The editorial board of the Vanderbilt Historical Review is composed of undergraduate students at Vanderbilt University who have a keen interest in history, writing, publishing, and the digital humanities. In addition, our faculty advisors offer expertise and advice on the content of our journal. Interested Vanderbilt undergraduate students of any major are always welcome to join VHR and can email us at email@example.com for more information.
Justin DeMello is a senior from Minneapolis, Minnesota studying both History and Political Science. His research interests lie primarily in contemporary American political, social, and intellectual history, with special interests in American political development, mass incarceration, and all manners of state-society relations in the postwar period. His honors thesis is a communication-political history of Newt Gingrich, the Republican Speaker of the House from 1995-1999 and a pivotal figure in the polarization of American politics in the last two decades of the twentieth century. Using primary sources from print, visual, and radio media, the thesis posits that Gingrich’s conceptualization of new uses of media to re-invent and re-vitalize the Republican Party spanned years before his speakership, and represent a groundbreaking project of political polarization that bears parentage to contemporary partisanship. In his free time, Justin enjoys exploring Nashville, reading pedagogy scholarship, and socializing fresh minds into the edgy side of the humanities.
Winston Du is a senior from New York City double majoring in History and Computer Science. He is primarily interested in twentieth-century world history and foreign policy. He is also curious about how modern societies have historically conceptualized various technological innovations, and how such conceptions have guided political and economic behavior. In his spare time, he reads books about design-thinking, which he believes is the best philosophy for improving lives, and follows developments in US politics and international affairs.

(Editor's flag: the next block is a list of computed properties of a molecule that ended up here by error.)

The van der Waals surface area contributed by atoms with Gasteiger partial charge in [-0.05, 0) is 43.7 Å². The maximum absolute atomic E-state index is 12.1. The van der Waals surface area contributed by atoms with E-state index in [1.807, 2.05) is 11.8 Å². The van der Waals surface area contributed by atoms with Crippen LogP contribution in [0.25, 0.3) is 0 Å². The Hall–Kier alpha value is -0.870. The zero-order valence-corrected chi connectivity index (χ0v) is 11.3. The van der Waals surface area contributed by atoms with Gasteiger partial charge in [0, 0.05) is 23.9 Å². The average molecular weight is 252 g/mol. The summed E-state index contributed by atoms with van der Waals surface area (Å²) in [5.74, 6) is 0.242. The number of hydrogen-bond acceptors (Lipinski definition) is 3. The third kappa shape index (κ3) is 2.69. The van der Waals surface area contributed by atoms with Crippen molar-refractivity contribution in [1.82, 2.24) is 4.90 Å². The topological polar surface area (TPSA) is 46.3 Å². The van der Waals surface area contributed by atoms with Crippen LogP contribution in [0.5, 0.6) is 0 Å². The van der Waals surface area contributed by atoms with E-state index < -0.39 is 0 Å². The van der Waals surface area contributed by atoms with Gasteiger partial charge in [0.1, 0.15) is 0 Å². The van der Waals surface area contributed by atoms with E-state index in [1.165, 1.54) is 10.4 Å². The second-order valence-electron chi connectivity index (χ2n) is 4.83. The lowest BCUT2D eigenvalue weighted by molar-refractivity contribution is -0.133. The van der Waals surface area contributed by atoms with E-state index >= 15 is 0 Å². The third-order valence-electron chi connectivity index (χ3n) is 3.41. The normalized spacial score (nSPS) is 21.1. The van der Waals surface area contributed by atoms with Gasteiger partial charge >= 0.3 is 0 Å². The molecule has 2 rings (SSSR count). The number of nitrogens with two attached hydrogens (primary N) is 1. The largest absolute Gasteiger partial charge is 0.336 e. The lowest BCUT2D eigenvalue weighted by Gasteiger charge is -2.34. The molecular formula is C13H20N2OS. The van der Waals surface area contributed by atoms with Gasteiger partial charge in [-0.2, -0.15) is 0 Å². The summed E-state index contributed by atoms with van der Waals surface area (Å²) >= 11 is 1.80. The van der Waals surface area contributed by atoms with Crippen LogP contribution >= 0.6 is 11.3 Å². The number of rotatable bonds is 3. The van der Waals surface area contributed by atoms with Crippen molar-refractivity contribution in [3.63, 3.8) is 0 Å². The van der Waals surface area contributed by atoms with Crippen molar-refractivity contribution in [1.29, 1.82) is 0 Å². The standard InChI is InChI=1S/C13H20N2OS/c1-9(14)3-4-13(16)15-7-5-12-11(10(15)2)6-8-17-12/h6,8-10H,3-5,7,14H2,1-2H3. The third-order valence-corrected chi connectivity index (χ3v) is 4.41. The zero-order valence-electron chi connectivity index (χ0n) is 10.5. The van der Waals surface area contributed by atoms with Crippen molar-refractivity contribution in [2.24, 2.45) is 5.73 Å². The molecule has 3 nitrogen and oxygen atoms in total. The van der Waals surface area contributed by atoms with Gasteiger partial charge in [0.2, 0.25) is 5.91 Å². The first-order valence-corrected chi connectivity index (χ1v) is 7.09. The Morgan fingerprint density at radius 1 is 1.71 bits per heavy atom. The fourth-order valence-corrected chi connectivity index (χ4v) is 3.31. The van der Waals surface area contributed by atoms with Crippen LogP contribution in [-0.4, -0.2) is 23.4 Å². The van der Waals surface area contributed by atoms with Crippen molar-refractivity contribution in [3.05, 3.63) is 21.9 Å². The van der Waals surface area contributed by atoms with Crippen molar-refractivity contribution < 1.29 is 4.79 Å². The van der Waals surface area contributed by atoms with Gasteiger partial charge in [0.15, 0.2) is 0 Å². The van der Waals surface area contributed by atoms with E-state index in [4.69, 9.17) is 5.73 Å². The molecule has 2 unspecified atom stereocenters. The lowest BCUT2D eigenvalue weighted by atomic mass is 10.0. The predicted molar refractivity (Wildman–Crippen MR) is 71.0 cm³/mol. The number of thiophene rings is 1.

Patrick Mills is a junior from Birmingham, Alabama. He is pursuing majors in Clarinet Performance and Political Science. His primary historical interest is the American Founding, particularly how constitutional ideals established during this period have shaped American history. On campus, Patrick also works as a consultant at the Writing Studio. In his free time, he enjoys free reading and drowning his sorrows in chocolate.
Rachel Friedman is a sophomore from Bethesda, MD. She is pursuing double majors in History and Political science and a minor in mathematics. She is primarily interested in colonial and modern Latin America, as well as Latin American- United States relations. On campus, Rachel is also involved in Greek life and the Vanderbilt Hustler.
Skyler Froese is a sophomore from Columbia, MO. She is studying American history and German language. Besides being a staff member for the Vanderbilt Historical Review, she is a member of the McGill Project and recently participated in the Buchanan Fellowship program.
Thomas G. Love is a senior concentrating in Economics and History, with minors in Corporate Strategy and Financial Economics. He harkens from Cambridge, MA, Cooperstown, NY, and the Triangle in N. Carolina. Thomas has served as a manager for a student-run business, a homeless shelter, and also contributed to Vanderbilt Alumni Association efforts. Focused primarily on economic histories, including 20th century business cases in newsprint and textiles, he looks forward to making a positive impact in industry and investments in the future. He enjoys tennis and sailing for fun, and participated in Vanderbilt’s Sailing team.